I published an article over three weeks ago that explored the fallout surrounding Newsweek magazine's May 9 report on the desecration of the Qur'an by U.S. guards at the Guantanamo Bay prison. The Newsweek report, you will recall, led to a subsequent retraction by the magazine and the deaths of more than 15 people in related protests in Afghanistan. I ended my article by cautioning readers not to jump to conclusions on the basis of questionable reports, suggesting that Muslims, even when probably wronged and insulted, should wait until the facts are all in, before stoking the fires of anger and demanding apologies and retribution.

On June 3, the Pentagon issued a "final" report on the issue, owning up to five events in which the Qur'an was desecrated at Guantanamo. The report variously characterized these actions as hare-brained, misguided, or accidental and ascribed them to a handful of thoughtless guards. In light of this official admission and the disclaimer, that while such things did take place, they are not countenanced by the U.S. government, a new line of inquiry needs to be opened.

Why? Because the report seems designed to dismiss the guards' actions as isolated and relatively minor. Nowhere does it address the fundamental, underlying issues of federal and military culture, or the role religion plays in the government and the armed forces today. To put it bluntly, the official report on Guantanamo completely ducks a pervasive political reality: that a significant number of congressmen, senators, White House officials, and members of the American military, right up to the top brass and the President's West Wing, are evangelical Christians with a mandate to save souls and "share" the "good news," which, unfortunately seems to be code for "actively proselytize and convert those who don't share our views."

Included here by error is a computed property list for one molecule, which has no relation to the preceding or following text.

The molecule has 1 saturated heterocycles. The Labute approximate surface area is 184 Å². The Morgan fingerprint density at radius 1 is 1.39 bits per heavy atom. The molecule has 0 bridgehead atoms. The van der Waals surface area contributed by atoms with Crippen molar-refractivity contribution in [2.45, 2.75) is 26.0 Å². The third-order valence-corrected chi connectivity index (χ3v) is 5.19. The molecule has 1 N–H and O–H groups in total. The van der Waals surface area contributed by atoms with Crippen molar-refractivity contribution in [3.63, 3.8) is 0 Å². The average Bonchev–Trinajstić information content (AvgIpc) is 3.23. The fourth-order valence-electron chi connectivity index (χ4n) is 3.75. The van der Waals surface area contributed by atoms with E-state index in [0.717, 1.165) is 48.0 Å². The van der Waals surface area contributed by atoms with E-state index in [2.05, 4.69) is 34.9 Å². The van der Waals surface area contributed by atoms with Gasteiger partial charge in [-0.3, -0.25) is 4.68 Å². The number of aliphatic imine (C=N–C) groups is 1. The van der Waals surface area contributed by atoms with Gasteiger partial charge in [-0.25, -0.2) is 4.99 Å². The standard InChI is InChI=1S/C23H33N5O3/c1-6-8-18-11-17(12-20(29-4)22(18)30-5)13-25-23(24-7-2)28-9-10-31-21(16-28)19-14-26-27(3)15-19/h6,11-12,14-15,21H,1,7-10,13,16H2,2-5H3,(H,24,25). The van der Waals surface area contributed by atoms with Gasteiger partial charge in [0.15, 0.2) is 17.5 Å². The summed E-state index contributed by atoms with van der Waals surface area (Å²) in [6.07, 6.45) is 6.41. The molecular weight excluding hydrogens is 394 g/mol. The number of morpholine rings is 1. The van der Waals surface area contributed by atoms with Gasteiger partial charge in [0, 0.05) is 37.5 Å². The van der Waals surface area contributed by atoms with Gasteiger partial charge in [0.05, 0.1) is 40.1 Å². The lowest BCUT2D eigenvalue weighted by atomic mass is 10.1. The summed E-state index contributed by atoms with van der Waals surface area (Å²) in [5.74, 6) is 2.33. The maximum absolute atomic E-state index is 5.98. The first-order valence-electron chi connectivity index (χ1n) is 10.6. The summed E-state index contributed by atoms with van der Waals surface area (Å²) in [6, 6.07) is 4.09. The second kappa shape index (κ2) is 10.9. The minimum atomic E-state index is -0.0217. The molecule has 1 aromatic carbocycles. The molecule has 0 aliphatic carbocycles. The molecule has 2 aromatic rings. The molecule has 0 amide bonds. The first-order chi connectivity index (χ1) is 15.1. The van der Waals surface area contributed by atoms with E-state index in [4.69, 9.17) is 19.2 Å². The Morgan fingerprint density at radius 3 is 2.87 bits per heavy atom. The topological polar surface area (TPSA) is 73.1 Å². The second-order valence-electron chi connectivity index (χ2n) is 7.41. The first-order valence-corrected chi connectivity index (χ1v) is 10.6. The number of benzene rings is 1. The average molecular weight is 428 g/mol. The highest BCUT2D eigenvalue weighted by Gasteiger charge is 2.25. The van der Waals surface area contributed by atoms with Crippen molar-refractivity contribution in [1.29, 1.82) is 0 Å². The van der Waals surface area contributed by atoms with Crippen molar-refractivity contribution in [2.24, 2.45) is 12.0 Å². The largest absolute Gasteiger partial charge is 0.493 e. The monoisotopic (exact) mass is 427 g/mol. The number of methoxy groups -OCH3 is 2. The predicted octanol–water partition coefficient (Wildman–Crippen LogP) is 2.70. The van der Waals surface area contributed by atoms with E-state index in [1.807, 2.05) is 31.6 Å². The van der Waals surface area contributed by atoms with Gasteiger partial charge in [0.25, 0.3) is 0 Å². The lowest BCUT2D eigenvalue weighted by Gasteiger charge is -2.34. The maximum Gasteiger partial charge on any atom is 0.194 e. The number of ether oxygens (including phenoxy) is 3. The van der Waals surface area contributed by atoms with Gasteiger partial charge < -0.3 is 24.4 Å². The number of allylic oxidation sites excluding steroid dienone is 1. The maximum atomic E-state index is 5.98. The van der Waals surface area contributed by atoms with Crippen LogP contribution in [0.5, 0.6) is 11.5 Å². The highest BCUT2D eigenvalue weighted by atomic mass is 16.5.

With this point-of-view so prevalent in the halls of power, national leaders have been plainly granted permission to insult other faith communities from time to time, as we have seen in the past two years' worth of nasty denunciations of Islam, Muhammad, and Muslims in general. Pentagon official Lt. General William G. "Jerry" Boykin made headlines two years ago when, appearing in uniform at a speech at an Oregon church, he said: "Why do they [radical Muslims] hate us? Why do they hate us so much? Ladies and gentlemen, the answer to that is because we're a Christian nation." In another speech he recounted the time he chased down a Muslim Somali warlord who was bragging that the Americans would not capture him because Allah would protect him. "My God is bigger than his God. I knew my God was a real God, and his was an idol," Boykin said.

In other such incidents, Christian leader Franklin Graham, a spiritual counselor to President Bush, characterized Islam as "evil and wicked," and the Rev. Jerry Vines, past president of the Southern Baptist Convention, which also has close ties to the Bush Administration, called the Prophet Muhammad a "demon-possessed pedophile."

As early as 2002, the marriage of religious dogma and political ideology in conservative politics had become so complete that it was possible for Republican Sen. James Inhofe of Oklahoma to tell the U.S. Congress that the current conflict between Israel and Palestine is not rooted in issues of politics and territory but rather is a "contest over whether or not the word of God is true." (He then quoted the Old Testament to "prove" that Israel alone should control the Holy Land.) With remarks like this, and the climate that supports them, we are, as Reza Aslan has argued in his new book, No god but God, speaking the language of the Crusades.

The latest instance of this institutional evangelizing is a series of articles in the national media concerning the U.S. Air Force Academy in Colorado. These reports, based on insider whistle-blowing and quickly confirmed by the Academy's leadership, acknowledge current problems in the U.S. military far more candidly than the official picture we've been offered of Guantanamo.

What is the climate at the Air Force Academy? According to Religion News Service, "a pastoral care consultant from the Yale University Divinity School was asked to assess the Academy's chaplaincy programs" in 2004. The report, authored by Kristen Leslie, found "stridently evangelical themes" in the chaplains' programs. In a separate interview, Leslie remarked that similar themes resound throughout the Academy. In her view, one religious voice, "the conservative evangelical Christian voice...has decided that it has the right to lay claim to the environment, and it is able to do that by working with the Academy power structure."